The Kiss of Peace was an important part of the early Christian liturgy, before East-West distinctions, as a public expression of reconciliation, mutual love for one another, and unity in the Body of Christ between people sharing a common faith.
For unknown reasons, the practice was abandoned in both the East and West in the latter half of the 14th century.
Mutual love and forgiveness are prerequisites to receiving the Eucharist worthily.
At the Last Supper, Jesus said: “This is My commandment, that you love one another as I have loved you; abide in My love.”
With the Kiss of Peace, we profess that we share the faith and take our Lord’s commandment seriously.
The Kiss of Peace can be shared by:
- kissing the other person’s right shoulder or cheek (move to your left), then the other person’s left shoulder or cheek (move to the right);
- shaking hands;
or, if either of these expressions create discomfort,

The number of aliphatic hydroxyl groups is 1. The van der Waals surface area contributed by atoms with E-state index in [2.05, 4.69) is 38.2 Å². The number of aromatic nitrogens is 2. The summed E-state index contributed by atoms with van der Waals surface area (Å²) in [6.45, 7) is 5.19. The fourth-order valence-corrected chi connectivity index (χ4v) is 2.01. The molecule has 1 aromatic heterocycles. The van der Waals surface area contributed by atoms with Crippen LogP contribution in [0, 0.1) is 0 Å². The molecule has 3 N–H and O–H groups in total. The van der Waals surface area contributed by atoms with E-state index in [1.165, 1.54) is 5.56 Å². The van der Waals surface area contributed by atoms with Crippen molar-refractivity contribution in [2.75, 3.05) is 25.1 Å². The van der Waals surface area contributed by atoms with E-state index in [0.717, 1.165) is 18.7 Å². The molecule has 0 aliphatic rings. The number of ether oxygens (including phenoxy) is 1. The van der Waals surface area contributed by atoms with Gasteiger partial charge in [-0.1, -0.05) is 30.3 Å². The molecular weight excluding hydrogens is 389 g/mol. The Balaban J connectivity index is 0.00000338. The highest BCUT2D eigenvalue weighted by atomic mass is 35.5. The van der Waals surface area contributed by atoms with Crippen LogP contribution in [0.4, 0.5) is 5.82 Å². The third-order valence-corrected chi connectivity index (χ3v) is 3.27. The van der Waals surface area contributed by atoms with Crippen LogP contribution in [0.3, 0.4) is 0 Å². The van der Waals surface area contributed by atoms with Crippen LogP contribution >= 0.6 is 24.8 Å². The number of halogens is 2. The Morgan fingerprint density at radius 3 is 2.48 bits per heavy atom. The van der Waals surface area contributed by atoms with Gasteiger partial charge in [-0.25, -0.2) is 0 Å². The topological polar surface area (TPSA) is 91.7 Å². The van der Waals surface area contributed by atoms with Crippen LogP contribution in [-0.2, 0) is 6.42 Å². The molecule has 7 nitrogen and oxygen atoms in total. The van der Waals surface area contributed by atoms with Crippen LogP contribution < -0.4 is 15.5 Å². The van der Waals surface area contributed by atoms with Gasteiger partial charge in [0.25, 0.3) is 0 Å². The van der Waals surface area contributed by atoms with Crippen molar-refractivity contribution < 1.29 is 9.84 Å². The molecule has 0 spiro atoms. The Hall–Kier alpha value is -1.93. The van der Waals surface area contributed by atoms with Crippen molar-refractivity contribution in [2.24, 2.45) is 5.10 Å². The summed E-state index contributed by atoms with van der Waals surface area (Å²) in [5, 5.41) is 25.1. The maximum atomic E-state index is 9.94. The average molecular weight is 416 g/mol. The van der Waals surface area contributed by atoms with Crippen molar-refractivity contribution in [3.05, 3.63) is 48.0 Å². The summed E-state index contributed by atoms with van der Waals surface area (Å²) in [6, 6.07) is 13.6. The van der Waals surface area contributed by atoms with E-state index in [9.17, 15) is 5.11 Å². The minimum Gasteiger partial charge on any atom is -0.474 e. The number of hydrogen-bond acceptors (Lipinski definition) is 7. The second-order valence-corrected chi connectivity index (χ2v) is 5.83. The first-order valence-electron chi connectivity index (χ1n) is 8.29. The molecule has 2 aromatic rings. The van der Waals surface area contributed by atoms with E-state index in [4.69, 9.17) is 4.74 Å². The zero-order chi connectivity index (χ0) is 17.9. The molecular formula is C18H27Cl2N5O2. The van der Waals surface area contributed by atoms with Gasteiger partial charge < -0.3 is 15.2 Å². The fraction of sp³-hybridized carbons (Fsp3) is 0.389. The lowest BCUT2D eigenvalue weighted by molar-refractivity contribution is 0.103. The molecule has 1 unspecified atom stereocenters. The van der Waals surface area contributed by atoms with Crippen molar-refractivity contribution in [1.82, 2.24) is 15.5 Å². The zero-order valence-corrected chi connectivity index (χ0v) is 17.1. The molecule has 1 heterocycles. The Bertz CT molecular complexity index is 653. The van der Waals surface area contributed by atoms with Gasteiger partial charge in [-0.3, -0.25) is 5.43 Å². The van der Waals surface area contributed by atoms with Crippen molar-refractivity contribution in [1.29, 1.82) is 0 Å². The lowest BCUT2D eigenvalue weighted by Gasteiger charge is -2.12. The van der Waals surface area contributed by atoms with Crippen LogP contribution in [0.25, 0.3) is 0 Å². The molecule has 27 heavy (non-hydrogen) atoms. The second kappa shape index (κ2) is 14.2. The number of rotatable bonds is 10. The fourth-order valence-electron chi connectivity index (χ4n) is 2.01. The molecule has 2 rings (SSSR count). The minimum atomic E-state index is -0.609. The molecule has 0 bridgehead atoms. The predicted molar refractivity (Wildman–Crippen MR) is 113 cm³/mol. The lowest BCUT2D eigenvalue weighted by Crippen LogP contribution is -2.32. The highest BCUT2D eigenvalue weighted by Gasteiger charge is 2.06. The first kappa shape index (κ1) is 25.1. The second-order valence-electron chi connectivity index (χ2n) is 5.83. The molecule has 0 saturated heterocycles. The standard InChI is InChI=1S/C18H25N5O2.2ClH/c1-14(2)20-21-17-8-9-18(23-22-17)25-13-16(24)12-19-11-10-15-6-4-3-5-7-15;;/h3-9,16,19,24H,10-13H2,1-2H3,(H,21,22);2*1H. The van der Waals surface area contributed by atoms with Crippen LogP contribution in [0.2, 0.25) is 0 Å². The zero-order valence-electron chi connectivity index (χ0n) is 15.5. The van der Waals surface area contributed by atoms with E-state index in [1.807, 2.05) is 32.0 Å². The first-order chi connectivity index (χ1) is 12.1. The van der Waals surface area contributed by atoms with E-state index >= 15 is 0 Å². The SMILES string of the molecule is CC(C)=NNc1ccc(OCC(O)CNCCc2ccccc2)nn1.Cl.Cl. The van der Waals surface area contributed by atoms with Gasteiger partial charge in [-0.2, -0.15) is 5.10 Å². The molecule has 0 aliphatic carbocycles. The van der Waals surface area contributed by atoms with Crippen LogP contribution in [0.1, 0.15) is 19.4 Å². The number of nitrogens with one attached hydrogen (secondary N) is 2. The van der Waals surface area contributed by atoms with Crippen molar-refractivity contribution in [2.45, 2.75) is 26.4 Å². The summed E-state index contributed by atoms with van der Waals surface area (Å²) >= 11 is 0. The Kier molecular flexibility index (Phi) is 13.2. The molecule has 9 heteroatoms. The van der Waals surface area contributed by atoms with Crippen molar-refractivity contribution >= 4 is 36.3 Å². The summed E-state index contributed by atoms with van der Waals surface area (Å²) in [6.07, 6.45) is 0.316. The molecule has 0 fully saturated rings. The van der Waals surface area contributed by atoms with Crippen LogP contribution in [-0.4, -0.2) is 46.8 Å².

- a reverent bow toward those in the pews around us.
Let us exchange the Kiss of Peace with each another and thus reinforce hospitality in our parishes by publicly professing love for one another and mutual forgiveness. In this way, let us spread the Good News of the Gospel.
For more information about the history and intent of the Kiss of Peace and its restoration to both East and West faith traditions, see the attached document (in English and Ukrainian) or visit http://www.eeparchy.com/2014/03/restoration-of-the-liturgical-practice-of-the-kiss-of-peace-in-the-divine-liturgy/